Overview: This blog will provide basic information on how to record, produce, and promote your school ensemble(s). Topics to be covered include: the selection and purchase of appropriate recording equipment based on quality vs. budgetary needs; overview of recording software for PC and Mac; microphone placement options; environment (sound) concerns and suggestions; distribution formats (in addition to standard “old‐fashioned” compact discs), including social media; and, where to find these products/services. Through an overview of past recording projects, ideas, and personal experiences, this is one of the best ways to promote (and improve) your program.
Three Main Categories: Audio Acquisition; Editing/Mixing; Distribution (and copyright issues). There are many details within each of these main items. The level of complexity is in direct proportion to the intended end results of the effort.
What are your ultimate goals in making these projects?
1. Promote the school music program(s)? (musical business cards)
2. Fundraise by selling discs, other media with audio/video?
3. Provide quality recording of the literature for the marketplace?
4. Improve the intonation, tone quality, expectations for increased performance level?
6. Work with a particular composer and bring int he composer to work with and interact the student musicians?
Reasons number 4, 5, and 6 was the impetus for me to undertake recording projects. When I was a director at the university level, there were no ‘contest’ to prepare and compete, only so many conventions to go play (and then you play mostly for your peers). Plus, to record music that had yet to be recorded and present to the marketplace, now easily worldwide through CDBaby, iTunes, and many other outlets.
Tools for Audio Acquisition
There are so many options available today and they are (mostly) all affordable. This is the point where you must first decide how complicated you want things to become. Although there are many products available that have built in condenser mics, these are not suitable for much beyond “down and dirty” recordings for reference and study. To get an acceptable sound for reproduction (you know, to listen over and over ad infinitum), you really need an external microphone. These, fortunately, are cost effective (and work really well) for small projects.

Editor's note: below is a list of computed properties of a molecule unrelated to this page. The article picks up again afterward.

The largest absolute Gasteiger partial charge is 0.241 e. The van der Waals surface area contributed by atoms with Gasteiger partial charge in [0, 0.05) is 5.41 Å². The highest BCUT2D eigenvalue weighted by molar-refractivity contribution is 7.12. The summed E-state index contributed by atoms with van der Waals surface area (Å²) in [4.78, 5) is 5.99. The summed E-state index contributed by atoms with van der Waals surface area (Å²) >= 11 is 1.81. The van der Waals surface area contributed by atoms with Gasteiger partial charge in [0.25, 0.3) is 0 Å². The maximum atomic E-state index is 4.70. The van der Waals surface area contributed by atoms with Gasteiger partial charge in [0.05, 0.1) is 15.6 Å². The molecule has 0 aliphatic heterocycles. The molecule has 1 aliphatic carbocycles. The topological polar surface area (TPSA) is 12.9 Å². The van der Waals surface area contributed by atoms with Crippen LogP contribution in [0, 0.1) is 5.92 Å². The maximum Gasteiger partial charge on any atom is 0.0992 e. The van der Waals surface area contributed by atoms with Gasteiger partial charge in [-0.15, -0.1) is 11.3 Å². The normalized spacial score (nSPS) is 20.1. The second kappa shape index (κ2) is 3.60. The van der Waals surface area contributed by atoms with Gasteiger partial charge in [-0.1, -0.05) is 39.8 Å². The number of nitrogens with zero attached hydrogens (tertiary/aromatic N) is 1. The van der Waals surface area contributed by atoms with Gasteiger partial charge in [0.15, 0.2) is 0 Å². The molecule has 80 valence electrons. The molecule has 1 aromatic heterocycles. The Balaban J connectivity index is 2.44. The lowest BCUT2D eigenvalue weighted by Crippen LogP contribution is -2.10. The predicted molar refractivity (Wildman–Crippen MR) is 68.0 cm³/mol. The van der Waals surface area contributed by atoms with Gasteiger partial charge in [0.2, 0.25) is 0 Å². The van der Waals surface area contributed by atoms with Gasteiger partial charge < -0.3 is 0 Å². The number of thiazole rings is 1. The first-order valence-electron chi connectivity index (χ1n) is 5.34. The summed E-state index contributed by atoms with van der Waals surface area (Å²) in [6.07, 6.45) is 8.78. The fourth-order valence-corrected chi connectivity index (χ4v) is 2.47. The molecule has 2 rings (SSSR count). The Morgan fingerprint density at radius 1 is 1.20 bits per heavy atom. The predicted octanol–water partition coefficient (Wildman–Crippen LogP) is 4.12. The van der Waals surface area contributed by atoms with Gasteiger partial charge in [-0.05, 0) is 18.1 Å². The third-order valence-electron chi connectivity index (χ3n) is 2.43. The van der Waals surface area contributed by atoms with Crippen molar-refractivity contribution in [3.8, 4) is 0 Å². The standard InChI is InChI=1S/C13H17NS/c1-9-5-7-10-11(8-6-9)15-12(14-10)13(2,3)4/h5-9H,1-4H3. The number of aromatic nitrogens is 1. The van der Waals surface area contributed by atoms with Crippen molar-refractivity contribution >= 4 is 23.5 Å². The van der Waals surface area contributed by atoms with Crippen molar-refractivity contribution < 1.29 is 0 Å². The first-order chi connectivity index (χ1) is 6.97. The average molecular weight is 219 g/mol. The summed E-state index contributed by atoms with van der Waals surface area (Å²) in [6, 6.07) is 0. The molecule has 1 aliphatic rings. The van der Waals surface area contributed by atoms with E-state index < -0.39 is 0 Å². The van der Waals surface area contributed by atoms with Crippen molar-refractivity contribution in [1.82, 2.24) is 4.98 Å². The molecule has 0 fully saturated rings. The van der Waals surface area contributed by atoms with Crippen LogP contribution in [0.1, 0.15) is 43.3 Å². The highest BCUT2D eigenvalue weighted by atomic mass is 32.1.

Recording Devices w/built‐in Mics (stand alone)
All of these recording devices will use an SD of SDHC (very small) digital storage cards. These range from 512K up to 32‐64G these days. A 4 Gig card should suffice if you dump the files each day onto a computer. A 2 gig card is big enough if you only record in the MP3 format (as opposed to the large high‐quality WAV format).
1. Zoom Recorders: Begin at $99.00 with the H1, followed by the H2n at $199.00. The H1 is best used for close voice (speaking) and not for upper‐end music recording quality (although it will record both Mp3 and high‐quality WAV files). Mics are marginal.
2. The Zoom H4n is the base model for any good music recording. The built in stereo mics are fine, but there are low Z
(XLR) stereo inputs for a better quality stereo mic or matched pair. It also has a wired remote so it can be controlled from the podium (even if it is on top of a mic stand).
3. Tascam offers several recorders that are similar in style, features, and price. Most built in stereo condenser mics will not provide the quality sought out for a final recording, unless the goal is for internet social media reproduction only.
4. Tascam has an incredibly diverse device that resembles a boom box: the BB‐800.
TASCAM BB‐800 SD Card Stereo Audio Recorder Features:
• Records to SD/SDHC memory card
• Uncompressed PCM (WAV) recording
• MP3 Recording
• Four built‐in high quality condenser microphones for 360‐degree recording
• Two XLR mic inputs with +48V phantom power
• Built‐in 10W stereo sound system
• Simple operation with dedicated knobs and keys
• Variable Speed Audition with Key Control
• Loop Playback
• Metronome and chromatic tuner
• Over‐dub recording
• Powered through 8 x AA Batteries or AC power adapter
• Wireless remote control unit included
Recording Devices w/o built‐in Mics (stand alone)
Check out similar products by Tascam, Marantz, Sony. These devices should have XLR inputs with physical input controls and a variety of recording options. All of these devices hook to any laptop, which then reads the memory card like any other hard drive. Should you need to edit or adjust the audio, you will need to transfer your files into a sound editor on Mac or PC.
Vocal Mic: Shure SM58
Instrumental Mic (single‐close): SM57
Single Stereo Mic: RODE‐NT4
Inexpensive matched Condenser pair: RODE‐NT5
Getting into the higher end: Earthworks QT20 and other QTC series